From the Archives: Book 13: "Fahrenheit 451" by Ray Bradbury


"Fahrenheit 451" By Ray Bradbury
Verdict: A classic that is often used as reference in many other things: Read it.

Yes, yes, I have just now read "Fahrenheit 451", for the first time. Okay, so, I hate to say it, but I'm not impressed. Perhaps I already knew too much, or the book has been over-hyped for me, but either way, I'm not in love.
If you don't know, this book is a dystopia and is about a world where reading books is forbidden. Firemen don't put out fires but start them, burning books, the houses that contain them and any occupant that refuses to leave. The main issue I had with this book? The message was too obvious. The activities that the culture are supposed to be doing are mindless television based things. The message is simple. We, as a society, should strive to preserve knowledge, knowledge that technology of modern ages is threatening to destroy. This book is not about burning books, no matter what anyone says. Books are a symbol for knowledge- an overused but effective symbol. By burning books and removing those who read them from society, knowledge- logic, vocabulary, history, etc. are being erased.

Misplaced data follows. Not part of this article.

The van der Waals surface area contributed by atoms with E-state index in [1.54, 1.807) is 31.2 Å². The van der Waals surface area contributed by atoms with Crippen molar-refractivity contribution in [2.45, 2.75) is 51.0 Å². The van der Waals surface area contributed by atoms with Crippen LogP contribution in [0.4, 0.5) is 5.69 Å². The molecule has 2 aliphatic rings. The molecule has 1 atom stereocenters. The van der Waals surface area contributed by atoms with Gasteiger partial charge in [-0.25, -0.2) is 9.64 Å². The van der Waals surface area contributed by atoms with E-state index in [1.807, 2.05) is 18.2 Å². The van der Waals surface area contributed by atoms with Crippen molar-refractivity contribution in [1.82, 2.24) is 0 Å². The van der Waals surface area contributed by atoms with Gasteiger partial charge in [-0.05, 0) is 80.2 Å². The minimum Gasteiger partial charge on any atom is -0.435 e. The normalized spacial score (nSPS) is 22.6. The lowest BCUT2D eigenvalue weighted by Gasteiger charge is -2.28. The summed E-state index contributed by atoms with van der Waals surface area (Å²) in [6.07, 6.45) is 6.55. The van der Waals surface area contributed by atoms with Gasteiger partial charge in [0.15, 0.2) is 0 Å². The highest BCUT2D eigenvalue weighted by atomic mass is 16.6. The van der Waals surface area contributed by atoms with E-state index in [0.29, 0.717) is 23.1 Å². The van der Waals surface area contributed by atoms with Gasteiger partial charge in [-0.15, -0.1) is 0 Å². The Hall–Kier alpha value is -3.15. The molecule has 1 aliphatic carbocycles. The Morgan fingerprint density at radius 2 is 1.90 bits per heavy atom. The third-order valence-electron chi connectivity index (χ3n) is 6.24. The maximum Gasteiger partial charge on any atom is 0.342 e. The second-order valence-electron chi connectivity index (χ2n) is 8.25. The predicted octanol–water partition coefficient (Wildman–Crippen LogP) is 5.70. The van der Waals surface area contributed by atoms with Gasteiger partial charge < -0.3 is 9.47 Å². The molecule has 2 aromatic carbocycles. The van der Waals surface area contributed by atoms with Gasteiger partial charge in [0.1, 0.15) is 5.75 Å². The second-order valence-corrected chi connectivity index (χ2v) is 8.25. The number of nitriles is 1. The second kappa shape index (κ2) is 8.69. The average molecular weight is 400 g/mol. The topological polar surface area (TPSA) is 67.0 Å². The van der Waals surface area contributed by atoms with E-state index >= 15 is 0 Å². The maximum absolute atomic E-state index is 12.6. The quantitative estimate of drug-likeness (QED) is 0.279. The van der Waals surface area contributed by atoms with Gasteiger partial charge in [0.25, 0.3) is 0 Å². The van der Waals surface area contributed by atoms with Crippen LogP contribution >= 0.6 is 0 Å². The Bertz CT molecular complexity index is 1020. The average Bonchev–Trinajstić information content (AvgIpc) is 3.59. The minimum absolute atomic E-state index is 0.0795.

The message is good, even with the overused and trite metaphors and symbols throughout. There are definitely interesting elements, but also many things that should have been expanded on and used more efficiently. I liked it, but not as much as I thought I would.

***Present Day Note***

I'm surprised I didn't give this a more in-depth review. Now I'm feeling the need to re-read and re-review it. I do remember really liking the characters, who were very unique to me, at the time. Might be time to spend a day re-reading this book.